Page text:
Chapter 08 - Index Models2. The R2 of the regression is: 0.702 = 0.49 Therefore, 51% of total variance is unexplained by the market; this is nonsystematic risk.3. 9 = 3 + β (11 − 3) ⇒ β = 0.754. d.5. b. 8-14

Chapter 09 - The Capital Asset Pricing ModelCHAPTER 9: THE CAPITAL ASSET PRICING MODELPROBLEM SETS1. E(rP) = rf + β P [E(rM ) – rf ] 18 = 6 + β P(14 – 6) ⇒ β P = 12/8 = 1.52. If the security’s correlation coefficient with the market portfolio doubles (with all other variables such as variances unchanged), then beta, and therefore the risk premium, will also double. The current risk premium is: 14 – 6 = 8% The new risk premium would be 16%, and the new discount rate for the security would be: 16 + 6 = 22% If the stock pays a constant perpetual dividend, then we know from the original data that the dividend (D) must satisfy the equation for the present value of a perpetuity: Price = Dividend/Discount rate 50 = D/0.14 ⇒ D = 50 × 0.14 = $7.00 At the new discount rate of 22%, the stock would be worth: $7/0.22 = $31.82 The increase in stock risk has lowered its value by 36.36%.3. a. False. β = 0 implies E(r) = rf , not zero. b. False. Investors require a risk premium only for bearing systematic (undiversifiable or market) risk. Total volatility includes diversifiable risk. c. False. Your portfolio should be invested 75% in the market portfolio and 25% in T-bills. Then: βP = (0.75 × 1) + (0.25 × 0) = 0.754. The appropriate discount rate for the project is: rf + β[E(rM ) – rf ] = 8 + [1.8 × (16 – 8)] = 22.4%Using this discount rate:∑NPV = −$40 +10 $15 = −$40 + [$15 × Annuity factor (22.4%, 10 years)] = $18.09 t=1 1.224tThe internal rate of return (IRR) for the project is 35.73%. Recall from your introductoryfinance class that NPV is positive if IRR > discount rate (or, equivalently, hurdle rate).The highest value that beta can take before the hurdle rate exceeds the IRR isdetermined by:35.73 = 8 + β(16 – 8) ⇒ β = 27.73/8 = 3.47 9-1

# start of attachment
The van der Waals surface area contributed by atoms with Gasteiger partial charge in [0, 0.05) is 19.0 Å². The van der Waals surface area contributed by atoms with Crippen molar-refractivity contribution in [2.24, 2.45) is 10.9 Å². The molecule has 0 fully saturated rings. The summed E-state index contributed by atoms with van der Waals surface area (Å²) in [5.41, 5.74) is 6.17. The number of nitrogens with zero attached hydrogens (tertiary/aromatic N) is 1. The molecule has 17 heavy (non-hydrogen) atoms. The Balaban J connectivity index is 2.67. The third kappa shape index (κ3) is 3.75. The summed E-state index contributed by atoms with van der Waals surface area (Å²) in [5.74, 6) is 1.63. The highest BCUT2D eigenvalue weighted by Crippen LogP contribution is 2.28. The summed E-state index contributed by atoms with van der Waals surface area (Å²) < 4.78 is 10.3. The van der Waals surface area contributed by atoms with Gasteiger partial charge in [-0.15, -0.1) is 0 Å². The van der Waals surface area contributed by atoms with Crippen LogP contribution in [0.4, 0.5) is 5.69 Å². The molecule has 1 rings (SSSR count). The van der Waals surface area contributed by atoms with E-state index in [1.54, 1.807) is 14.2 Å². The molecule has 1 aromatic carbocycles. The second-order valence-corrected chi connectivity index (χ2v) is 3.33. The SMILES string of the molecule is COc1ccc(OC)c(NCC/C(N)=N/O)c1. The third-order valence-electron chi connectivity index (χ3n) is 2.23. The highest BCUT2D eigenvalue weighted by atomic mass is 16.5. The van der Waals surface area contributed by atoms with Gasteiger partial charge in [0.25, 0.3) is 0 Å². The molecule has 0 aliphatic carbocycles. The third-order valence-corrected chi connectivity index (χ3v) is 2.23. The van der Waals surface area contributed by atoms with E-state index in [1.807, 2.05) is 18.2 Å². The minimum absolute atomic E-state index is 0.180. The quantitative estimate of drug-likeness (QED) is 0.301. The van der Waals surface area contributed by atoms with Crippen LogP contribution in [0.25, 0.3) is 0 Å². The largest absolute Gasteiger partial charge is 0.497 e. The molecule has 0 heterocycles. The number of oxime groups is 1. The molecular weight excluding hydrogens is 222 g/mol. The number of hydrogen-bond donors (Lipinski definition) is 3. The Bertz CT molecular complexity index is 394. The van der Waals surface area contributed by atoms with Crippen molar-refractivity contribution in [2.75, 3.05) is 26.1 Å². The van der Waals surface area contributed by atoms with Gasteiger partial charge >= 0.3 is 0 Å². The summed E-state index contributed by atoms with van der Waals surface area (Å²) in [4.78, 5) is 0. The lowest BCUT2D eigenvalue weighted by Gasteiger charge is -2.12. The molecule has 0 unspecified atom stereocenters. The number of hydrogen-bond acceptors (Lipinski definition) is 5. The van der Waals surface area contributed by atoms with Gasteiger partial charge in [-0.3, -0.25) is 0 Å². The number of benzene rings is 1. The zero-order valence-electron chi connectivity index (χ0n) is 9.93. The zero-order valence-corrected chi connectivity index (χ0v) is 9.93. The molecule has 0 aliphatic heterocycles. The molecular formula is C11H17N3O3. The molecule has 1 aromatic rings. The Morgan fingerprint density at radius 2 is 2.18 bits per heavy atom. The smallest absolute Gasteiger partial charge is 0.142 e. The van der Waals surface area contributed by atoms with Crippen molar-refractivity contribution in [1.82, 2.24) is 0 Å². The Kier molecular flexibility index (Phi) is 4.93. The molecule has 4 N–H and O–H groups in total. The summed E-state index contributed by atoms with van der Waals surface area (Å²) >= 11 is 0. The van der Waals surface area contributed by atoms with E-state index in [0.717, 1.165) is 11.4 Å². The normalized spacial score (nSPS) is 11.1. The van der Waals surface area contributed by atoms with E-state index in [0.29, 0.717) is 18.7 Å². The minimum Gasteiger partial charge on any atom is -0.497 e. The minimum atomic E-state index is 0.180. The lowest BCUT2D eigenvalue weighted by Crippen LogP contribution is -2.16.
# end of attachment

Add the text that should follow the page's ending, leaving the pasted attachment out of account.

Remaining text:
Chapter 09 - The Capital Asset Pricing Model5. a. Call the aggressive stock A and the defensive stock D. Beta is the sensitivity of the stock’s return to the market return, i.e., the change in the stock return per unit change in the market return. Therefore, we compute each stock’s beta by calculating the difference in its return across the two scenarios divided by the difference in the market return:βA = − 2 − 38 = 2.00 5 − 25βD = 6 −12 = 0.30 5 − 25b. With the two scenarios equally likely, the expected return is an average of the two possible outcomes: E(rA ) = 0.5 × (–2 + 38) = 18% E(rD ) = 0.5 × (6 + 12) = 9%c. The SML is determined by the market expected return of [0.5(25 + 5)] = 15%, with a beta of 1, and the T-bill return of 6% with a beta of zero. See the following graph.The equation for the security market line is: E(r) = 6 + β(15 – 6) 9-2